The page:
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Using Teaching Packs for Online Teaching

Discover how Teaching Packs member, Annabella, has been using the resources in our popular writing packs to teach her students online during the COVID-19 pandemic.

I am a Maltese citizen who is an Assistant Head in a Primary Church School. I spent 16 years of teaching in the same school, and I started my seventh year as an Assistant Head in the academic year, 2020-2021. I missed teaching a lot, and so I also give private tuition at home. I have found the Teaching Packs website fabulous, and I have also told my school staff about it. Many have become members and are making use of the excellent resources.

This year, as all of us know, has been quite extraordinary with COVID-19, and my private tuition, like all schools around the world, has ended up being delivered online through Teams. As an Assistant Head, I feel proud of this online teaching experience as it has helped me realise what it entails and I can therefore support my staff more in the months to come, considering that we as Maltese are going through the second wave of the virus; a wave which is much worse than our first way back in March and April.

During my online teaching with the Grade 5 students (who moved into Grade 6 in September), I am making very good use of the following packs:

I have compiled resources from these packs into a single PDF for my students to download and make good use of during their creative writing homework.

A preview of some of the topic guides in the English Teaching Packs.

The Benchmark Exam English components for our Grade 6 pupils in Malta are as follows:

Listening Tasks:

The first task consists of a short text or a small number of short texts of about 300 words such as dialogues, conversations, announcements, monologues, instructions, directions, descriptions, and news bulletins (including weather reports). The second task is about 500 words long and consists of a monologue, dialogue or conversation.

Students listen to recordings of both texts twice and answer related questions. These may require them to write words or numbers in gaps; mark a statement as True or False; underline, circle, or tick the correct answer; match; complete grids with information; and label pictures or simple diagrams.

Speaking Tasks:

In the Speaking component, there are eight sets of texts. Students are assessed in pairs, and each student works on four speaking tasks.

  • The first is the Warmer which is not assessed. The second is an interview and each student will be asked questions on one topic.
  • The third and fourth tasks consist of two of the following: Compare and Contrast; Inverted Interview; Single Picture; Picture Story; or Thematic Picture.

Reading Tasks:

The reading component comprises two parts: The first part consists of one of the following texts: a diagram or picture or set of pictures with some text; simple timetables and schedules; short texts such as notices, signs, posters, instructions, directions, advertisements, blurbs, and messages. Students are asked to carry out writing, matching, labelling and other comprehension tasks based on the text.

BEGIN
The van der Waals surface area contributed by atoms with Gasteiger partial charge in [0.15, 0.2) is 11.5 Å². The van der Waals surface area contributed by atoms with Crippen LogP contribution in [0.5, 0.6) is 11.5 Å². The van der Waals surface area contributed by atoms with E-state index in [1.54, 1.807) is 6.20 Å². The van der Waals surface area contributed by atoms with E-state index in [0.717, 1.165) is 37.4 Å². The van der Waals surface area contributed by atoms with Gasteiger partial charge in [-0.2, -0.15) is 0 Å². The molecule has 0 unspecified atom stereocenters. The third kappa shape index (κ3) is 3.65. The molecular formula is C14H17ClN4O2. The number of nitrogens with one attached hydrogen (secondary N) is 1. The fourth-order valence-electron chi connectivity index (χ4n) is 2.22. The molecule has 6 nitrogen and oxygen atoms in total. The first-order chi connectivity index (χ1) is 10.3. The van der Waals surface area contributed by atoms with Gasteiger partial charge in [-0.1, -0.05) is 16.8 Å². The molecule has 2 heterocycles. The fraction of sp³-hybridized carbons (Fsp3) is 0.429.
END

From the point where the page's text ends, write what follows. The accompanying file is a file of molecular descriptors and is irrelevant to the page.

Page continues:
The second part consists of a text, fiction or non-fiction, of approximately 500 words. The text is split up into sections with questions set on each section. Questions are also set on the whole text. Students are asked to answer a range of comprehension questions, and knowledge about language is also assessed. For the constructed response questions, answers need not be in full, but they need to show comprehension.

Writing Tasks:

There is a short writing task (10%) and a long writing task (20%). Conventions of spelling, punctuation, and grammar apply in both writing tasks and are assessed accordingly. The pre-writing task (the plan) is not assessed for accuracy.

The short writing task requires students to write between 50 and 60 words on one of the following: a note / message; an informal email; an invitation; a notice; an advertisement; a short dialogue; instructions; directions; or a short paragraph about a topic.

Students choose one of two writing tasks. Both writing tasks are of the same text type (for example, a short dialogue) but will consist of two content areas (such as a dialogue about a missed school outing or a dialogue about planning to meet for sports practice).

The long writing task requires students to write between 140 and 200 words on one of the following: an informal letter; a write-up of an event; an article; or a short story for the school magazine or a similar publication intended for young students.

This is where I make great use of the Teaching Packs about writing. Apart from sending the compiled PDF of the writing genres in the syllabus, I also use it to explain the writing task I will be giving them, to show them how best to go about the writing genre. I do this by sharing my screen through the share screen option in Microsoft Teams.

I can say that these writing packs have helped me a great deal in my teaching the different writing genres, but I must say that they have also helped my students immensely in their writing. I have seen improvement and I will share my experience with my school staff. This way, the students attending our school will succeed in their writing.

For more information about Malta’s Benchmark Exams can be found here, along with Benchmark Past Papers.

Parker

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